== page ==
4.50pm Carrie Jackson, Director, England Centre for Practice Development

5.20pm Sanchita Islam, Artist, Writer, Film maker

5.40pm Closing Remarks Dr Amir Hannan Chairperson
#togetherweinspire ‪#‎WHIS‬ ‪#‎togetherweinsprie‬


#ADI2016 The force awakens

I enjoyed the opening ceremony – though some delegates remarked to me how ‘fit’ the dancers were, maybe indicative of long plane flights to get to the conference venue.

Yesterday, I remarked to the CEO of Alzheimer’s Disease International (ADI), Marc Wortman, as Marc was leaving the hotel, that the Alzheimer’s Disease International conference had ‘interesting dynamics’.

What I actually mean is this.

Speakers from Dementia Alliance International were outstanding. I think Prof Peter Mittler’s talk on how people with dementia must demand access to their rights under the UN Convention for People with Disabilities was a game changer for many. For me, it was the best lecture I’ve ever attended in my lifetime.

I mentioned to some separately that for me Prof Peter Mittler was the equivalent of a premiership footballer, in terms of lecturing ability, when many lesser mortals in comparison look in lower divisions.

I reckon I would’ve actually made it to Dennis Frost’s talk on time especially, not wandered through accidentally half-way through by accident, had Dennis not been advertised as ‘A person with dementia’. This billing on the programme was complete nonsense – as ridiculous as having ‘A person without dementia’ to describe the billing of someone like a policy wonk from WHO.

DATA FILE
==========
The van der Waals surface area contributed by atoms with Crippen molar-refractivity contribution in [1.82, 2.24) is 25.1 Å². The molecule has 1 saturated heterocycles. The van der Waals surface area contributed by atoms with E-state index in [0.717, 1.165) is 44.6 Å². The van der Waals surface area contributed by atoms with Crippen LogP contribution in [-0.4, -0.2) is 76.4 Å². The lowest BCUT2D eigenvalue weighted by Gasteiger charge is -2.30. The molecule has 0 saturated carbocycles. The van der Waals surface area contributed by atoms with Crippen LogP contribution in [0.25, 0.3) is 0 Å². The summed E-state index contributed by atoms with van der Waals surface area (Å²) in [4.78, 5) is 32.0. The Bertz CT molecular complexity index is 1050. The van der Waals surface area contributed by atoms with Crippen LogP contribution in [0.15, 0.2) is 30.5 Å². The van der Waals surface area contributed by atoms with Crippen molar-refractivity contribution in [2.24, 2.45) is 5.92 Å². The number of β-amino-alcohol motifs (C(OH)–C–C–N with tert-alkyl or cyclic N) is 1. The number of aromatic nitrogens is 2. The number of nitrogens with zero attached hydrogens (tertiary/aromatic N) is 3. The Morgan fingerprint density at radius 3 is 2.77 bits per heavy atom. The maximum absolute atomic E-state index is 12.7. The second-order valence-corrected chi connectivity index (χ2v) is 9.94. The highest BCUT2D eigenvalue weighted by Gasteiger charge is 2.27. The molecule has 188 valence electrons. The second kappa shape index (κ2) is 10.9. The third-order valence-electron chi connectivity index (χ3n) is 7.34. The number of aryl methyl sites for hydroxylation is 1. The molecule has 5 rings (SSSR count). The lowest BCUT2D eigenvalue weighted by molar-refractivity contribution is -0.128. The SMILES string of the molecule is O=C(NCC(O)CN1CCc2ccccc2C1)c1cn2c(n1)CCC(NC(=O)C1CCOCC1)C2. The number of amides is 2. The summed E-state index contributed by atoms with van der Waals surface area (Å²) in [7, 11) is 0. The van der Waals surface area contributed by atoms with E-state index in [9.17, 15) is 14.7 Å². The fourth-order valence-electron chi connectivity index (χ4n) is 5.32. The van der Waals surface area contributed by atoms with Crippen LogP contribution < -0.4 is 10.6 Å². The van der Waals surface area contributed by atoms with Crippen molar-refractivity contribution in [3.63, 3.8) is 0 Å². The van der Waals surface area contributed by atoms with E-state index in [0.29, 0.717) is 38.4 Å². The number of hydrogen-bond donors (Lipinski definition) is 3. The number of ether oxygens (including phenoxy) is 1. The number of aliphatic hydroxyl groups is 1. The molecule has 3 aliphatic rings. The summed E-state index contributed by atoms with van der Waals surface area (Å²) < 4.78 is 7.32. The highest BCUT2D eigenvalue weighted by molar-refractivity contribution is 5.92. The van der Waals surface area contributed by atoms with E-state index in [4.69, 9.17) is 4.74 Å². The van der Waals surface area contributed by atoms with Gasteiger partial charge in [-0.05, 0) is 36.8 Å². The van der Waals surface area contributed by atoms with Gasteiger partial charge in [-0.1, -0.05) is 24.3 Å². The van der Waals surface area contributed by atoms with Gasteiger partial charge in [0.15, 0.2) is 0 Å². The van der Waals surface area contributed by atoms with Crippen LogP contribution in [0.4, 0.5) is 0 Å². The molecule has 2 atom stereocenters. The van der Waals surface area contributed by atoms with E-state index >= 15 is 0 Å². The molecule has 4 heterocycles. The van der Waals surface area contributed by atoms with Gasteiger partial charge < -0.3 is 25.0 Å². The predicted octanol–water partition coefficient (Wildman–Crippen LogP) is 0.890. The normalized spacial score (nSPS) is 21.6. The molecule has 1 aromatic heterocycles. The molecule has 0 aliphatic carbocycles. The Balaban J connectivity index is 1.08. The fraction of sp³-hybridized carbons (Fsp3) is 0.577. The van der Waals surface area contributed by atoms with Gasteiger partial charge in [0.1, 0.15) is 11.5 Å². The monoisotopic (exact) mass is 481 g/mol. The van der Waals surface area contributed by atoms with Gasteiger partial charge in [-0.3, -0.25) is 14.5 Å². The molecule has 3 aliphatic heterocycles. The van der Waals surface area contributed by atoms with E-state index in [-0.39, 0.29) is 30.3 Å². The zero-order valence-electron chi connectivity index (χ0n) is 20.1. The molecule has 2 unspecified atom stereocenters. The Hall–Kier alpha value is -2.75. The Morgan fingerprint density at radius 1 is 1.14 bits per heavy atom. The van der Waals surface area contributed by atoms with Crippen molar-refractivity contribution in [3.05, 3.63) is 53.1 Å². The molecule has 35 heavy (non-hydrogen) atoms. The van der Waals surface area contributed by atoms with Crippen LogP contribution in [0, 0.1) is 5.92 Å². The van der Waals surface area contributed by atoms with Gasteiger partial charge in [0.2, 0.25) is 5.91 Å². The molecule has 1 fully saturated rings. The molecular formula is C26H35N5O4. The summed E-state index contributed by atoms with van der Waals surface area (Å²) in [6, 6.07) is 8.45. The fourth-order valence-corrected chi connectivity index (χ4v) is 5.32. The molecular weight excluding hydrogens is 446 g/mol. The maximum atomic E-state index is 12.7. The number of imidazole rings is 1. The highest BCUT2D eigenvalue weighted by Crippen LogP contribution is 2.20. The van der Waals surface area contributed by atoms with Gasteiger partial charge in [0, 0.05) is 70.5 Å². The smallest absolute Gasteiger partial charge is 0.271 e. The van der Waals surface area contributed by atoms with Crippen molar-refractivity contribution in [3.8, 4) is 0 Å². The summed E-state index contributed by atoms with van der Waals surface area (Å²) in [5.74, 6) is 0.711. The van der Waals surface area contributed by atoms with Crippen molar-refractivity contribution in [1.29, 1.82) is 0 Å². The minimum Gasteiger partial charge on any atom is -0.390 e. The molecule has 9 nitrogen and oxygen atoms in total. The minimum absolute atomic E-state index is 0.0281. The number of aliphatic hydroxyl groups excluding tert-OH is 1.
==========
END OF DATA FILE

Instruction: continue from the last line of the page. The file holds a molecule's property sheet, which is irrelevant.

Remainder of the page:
This was a worthy project which caught my eye.



It was lovely to be recognised by so many at the conference – people whom I had never met before, as well as longstanding close friends of mine. The conference expectedly did have the atmosphere of a family wedding – with people I like and respect there.

I think Jeremy Hughes and George McNamara, senior people at the Alzheimer’s Society, gave excellent presentations. George’s one is particularly relevant to my next book, and contained many many useful avenues for future directions. I think Dementia Friends on principle has good aims, but a real concerted effort must be put now into making meaningful sense of this high cost campaign.

Dementia Alliance International (DAI) is a group essentially run by people with dementia to advocate for people with dementia. But the sheer individual brilliance of the presenters shone through – including Prof Peter Mittler and Prof Mary Radofsky whose contributions were incredibly interesting. There’s no doubt ADI hugely benefited from their presence in the conference, including in the programme list. But I do also feel this is a beginning.

The mood music has changed. DAI has a scarce resource other people want – individual expertise by people with dementia – which many people do not have. It’s clear that the future direction of dementia policy now can be ‘no decision about us without all of us’, and can move from dinosaur lobbying techniques and hospital-dominance to representing the sincere views of people living with dementia.